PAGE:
Features / Screening Culture / TV Shows

What The Killing Taught Me About Denmark

The Killing

I spent my first few days of 2013 watching the first season of the original Danish version of The Killing on Netflix. The show shockingly began in 2007, to be precise its birthday broadcast was yesterday (the 7th of January) so I’m around six years late in seeing what all the fuss was about and in my defence it seems to be a common occurrence for me these days to not watch shows in the present, like with The X Files. I still have two series’ to watch with the third having recently finished so at least I will be up-to-date for if they decide on producing a fourth season. My mum had watched the American version of the police drama turned political thriller and we discussed how they incorporated and left out elements, most crucially being that they changed the perpetrator! I could have watched the US version myself, but to me it felt right to see the original first and the gorgeous ways in which Copenhagen was shot got me thinking about what life is like in Denmark.

Our experience of crime dramas like Lewis in the UK and CSI in the US makes us inclined to expect a killing, an investigation and a solving of the mystery per episode or two whereas The Killing forces us out of our comfort zone by offering a twenty episode structure dealing with the same case. At first I was anxious because I thought that the investigation into Nanna’s murder was going to spiral out over three series’ which you would expect to result in an over exaggerated boring show.  This was highlighted to me by the fact that I was already finding it difficult to remain focused when Nanna’s body wasn’t found until the end of the pilot and the only serious action seemed to happen in the last five minutes of each episode, so I doubted my own ability to hold out for a 50 hour trial. This worry disintegrated around the 8th episode though when the plots intensified and the climatic ending of each episode forced me to click on the next episode button, even if it was verging on four in the morning! Also, the added bonus that it was only 20 episodes long spared my 5 day watching relief. The only downfall for me with this structure was knowing that whoever their leading suspect was until the end of the series wouldn’t be the killer because he had been suspected too early in the show and his alibi would check out ok. Thus, it became a matter of who had yet to be interviewed would end up being the one.

The drama has had its perks with a cult following and it has propelled a rise of Danish TV shows currently being released for the mass market which share similar Nordic Noir themes, for example, The Bridge and Borgen. I never knew much about Denmark before this show and I wanted to share with you ten points I found out about Denmark from my viewing of The Killing. As a warning this includes spoilers so if you have not seen and plan to watch the show please click away now!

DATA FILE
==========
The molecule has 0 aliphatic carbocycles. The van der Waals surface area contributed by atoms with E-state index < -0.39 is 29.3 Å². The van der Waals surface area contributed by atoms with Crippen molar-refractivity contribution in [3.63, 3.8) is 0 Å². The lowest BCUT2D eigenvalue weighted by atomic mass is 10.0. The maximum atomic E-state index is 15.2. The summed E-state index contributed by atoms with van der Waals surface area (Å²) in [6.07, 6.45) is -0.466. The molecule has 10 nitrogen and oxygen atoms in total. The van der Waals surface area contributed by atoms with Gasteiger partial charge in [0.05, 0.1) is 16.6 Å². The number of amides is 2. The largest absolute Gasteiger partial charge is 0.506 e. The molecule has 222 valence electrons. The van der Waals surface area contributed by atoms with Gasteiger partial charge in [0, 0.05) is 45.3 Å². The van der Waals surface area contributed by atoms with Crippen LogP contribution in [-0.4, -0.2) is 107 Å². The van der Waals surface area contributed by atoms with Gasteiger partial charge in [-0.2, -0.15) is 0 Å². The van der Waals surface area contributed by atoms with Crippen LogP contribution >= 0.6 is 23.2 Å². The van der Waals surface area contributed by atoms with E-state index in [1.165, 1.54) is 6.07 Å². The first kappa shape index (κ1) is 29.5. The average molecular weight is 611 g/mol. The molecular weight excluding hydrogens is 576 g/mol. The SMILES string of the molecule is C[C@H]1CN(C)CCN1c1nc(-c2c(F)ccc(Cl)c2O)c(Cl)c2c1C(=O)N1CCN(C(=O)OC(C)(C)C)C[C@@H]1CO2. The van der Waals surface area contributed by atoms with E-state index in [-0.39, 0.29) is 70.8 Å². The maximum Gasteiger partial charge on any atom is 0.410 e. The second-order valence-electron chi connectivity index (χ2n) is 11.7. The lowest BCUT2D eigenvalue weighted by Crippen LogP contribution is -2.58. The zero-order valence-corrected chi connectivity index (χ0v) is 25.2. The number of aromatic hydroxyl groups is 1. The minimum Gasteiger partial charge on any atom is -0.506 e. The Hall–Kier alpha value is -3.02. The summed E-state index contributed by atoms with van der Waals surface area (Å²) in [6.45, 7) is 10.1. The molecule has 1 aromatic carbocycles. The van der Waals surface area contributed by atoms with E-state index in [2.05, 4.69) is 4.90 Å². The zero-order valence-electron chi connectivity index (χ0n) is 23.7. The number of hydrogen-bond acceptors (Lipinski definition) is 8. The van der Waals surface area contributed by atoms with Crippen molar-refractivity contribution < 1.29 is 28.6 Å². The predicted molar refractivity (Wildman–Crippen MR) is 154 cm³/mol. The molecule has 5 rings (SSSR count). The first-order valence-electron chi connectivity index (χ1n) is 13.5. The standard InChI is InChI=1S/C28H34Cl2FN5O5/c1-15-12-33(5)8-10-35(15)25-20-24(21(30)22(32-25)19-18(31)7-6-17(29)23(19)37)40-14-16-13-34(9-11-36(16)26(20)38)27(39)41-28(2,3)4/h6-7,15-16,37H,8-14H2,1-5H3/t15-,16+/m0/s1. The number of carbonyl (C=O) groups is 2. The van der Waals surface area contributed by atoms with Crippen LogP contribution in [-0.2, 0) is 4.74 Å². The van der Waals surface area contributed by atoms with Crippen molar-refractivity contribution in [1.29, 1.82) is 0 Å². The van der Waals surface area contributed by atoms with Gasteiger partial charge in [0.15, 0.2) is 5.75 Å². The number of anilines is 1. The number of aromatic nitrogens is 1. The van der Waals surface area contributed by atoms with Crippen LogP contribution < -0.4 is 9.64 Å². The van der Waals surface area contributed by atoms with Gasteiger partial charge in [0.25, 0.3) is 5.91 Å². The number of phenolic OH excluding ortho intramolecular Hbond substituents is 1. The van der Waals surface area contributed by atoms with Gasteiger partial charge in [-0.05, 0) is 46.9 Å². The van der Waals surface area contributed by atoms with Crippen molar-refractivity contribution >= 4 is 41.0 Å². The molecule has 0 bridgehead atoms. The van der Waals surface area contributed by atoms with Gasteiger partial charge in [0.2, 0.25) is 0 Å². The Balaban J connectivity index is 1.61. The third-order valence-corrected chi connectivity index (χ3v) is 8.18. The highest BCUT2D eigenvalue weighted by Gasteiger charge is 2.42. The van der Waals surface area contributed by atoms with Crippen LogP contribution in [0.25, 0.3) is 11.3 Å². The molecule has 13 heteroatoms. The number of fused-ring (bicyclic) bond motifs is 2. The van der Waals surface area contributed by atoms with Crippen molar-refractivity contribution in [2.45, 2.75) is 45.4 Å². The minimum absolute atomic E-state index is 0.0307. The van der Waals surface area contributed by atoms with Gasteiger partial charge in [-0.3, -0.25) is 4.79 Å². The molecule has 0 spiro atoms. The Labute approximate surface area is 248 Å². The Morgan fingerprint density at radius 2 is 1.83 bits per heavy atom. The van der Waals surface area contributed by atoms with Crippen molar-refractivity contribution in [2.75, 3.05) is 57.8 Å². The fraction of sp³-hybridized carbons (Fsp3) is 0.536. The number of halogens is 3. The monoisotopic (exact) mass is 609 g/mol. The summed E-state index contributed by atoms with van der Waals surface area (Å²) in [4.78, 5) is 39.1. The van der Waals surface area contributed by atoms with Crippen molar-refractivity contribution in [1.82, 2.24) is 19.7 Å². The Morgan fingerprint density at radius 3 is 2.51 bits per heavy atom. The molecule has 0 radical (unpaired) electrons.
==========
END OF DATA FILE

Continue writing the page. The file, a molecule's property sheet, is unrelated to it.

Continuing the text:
1. Female detectives are punished by the police federation to wear the same monotone Faroe jumper until they have solved a murder investigation.
  2. Broken families don’t like to talk much; you either have an emotionless grunting man or an emotional wide-eyed woman who takes out her anger on the furniture.
  3. Your wife won’t get mad at you if you plan to kill a teacher and are nearly successful in beating him to death. On the other hand, if you lie about your daughter having a secret job you will be thrown out of the house. You will also make things worse if you decide it will be a good idea to strip out your dead daughters bedroom a week after her murder.
  4. Never trust removal companies (the symbolically painted red van and matching coloured uniforms should be warning enough!).
  5. When you are hooked by an investigation your family will disappear one by one and you won’t see them even after you solve the case.
  6. Politicians are corrupt. This point doesn’t solely encompass Denmark.
  7. There are two Teletubbies lurking around the streets of Copenhagen.
  8. Don’t hand out plastic green love heart necklaces to all your lovers or victims (whatever you prefer to call them) as this Poundland gift will cost you your life.
  9. Even the dogs look pretty depressed.
  10. Don’t kill your best friend’s daughter inside their new home. On second thought, don’t kill your best friend’s daughter.

Ok, so it’s clear I’m still pretty clueless about Denmark, but, all jokes aside, I really did fall in love with this series and I can’t wait to watch the second (after I’ve finished off Homeland) and the drama has encouraged me to watch more Danish or Scandinavian shows in the future. Hidden under the fog of doom and gloom which seemed to lurk around the city acting as a complementary mood enhancement laid a very beautiful cinematographic Copenhagen with gorgeous architecture (particularly in the City Hall) and possibly a similar lifestyle to Scotland. The Killing has introduced me to a new culture and I hope to research more about Denmark and hopefully one day I’ll go on a Killing tour (not literally, of course).

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